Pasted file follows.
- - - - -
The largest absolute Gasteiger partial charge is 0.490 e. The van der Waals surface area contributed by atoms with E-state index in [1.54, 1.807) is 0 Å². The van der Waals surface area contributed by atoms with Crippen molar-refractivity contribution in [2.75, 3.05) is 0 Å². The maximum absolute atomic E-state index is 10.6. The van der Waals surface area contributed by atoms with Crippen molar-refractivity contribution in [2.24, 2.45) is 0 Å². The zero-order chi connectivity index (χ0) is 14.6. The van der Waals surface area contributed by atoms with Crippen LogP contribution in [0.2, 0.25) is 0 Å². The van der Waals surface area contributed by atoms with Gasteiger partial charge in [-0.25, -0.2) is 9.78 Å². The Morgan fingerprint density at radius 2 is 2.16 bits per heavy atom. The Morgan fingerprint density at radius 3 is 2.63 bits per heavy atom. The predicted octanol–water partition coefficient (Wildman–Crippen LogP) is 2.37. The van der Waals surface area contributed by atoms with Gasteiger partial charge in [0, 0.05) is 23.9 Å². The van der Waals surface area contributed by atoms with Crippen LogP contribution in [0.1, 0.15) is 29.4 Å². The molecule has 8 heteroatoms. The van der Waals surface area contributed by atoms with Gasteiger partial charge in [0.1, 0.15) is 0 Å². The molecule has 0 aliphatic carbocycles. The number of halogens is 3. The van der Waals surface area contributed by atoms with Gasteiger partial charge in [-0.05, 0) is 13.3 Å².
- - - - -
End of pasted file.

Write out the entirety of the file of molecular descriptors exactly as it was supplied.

The largest absolute Gasteiger partial charge is 0.490 e. The van der Waals surface area contributed by atoms with E-state index in [1.54, 1.807) is 0 Å². The van der Waals surface area contributed by atoms with Crippen molar-refractivity contribution in [2.75, 3.05) is 0 Å². The maximum absolute atomic E-state index is 10.6. The van der Waals surface area contributed by atoms with Crippen molar-refractivity contribution in [2.24, 2.45) is 0 Å². The zero-order chi connectivity index (χ0) is 14.6. The van der Waals surface area contributed by atoms with Crippen LogP contribution in [0.2, 0.25) is 0 Å². The van der Waals surface area contributed by atoms with Gasteiger partial charge in [-0.25, -0.2) is 9.78 Å². The Morgan fingerprint density at radius 2 is 2.16 bits per heavy atom. The Morgan fingerprint density at radius 3 is 2.63 bits per heavy atom. The predicted octanol–water partition coefficient (Wildman–Crippen LogP) is 2.37. The van der Waals surface area contributed by atoms with Gasteiger partial charge in [0, 0.05) is 23.9 Å². The van der Waals surface area contributed by atoms with Crippen LogP contribution in [0.1, 0.15) is 29.4 Å². The molecule has 8 heteroatoms. The van der Waals surface area contributed by atoms with Gasteiger partial charge in [0.1, 0.15) is 0 Å². The molecule has 0 aliphatic carbocycles. The number of halogens is 3. The van der Waals surface area contributed by atoms with Gasteiger partial charge in [-0.05, 0) is 13.3 Å².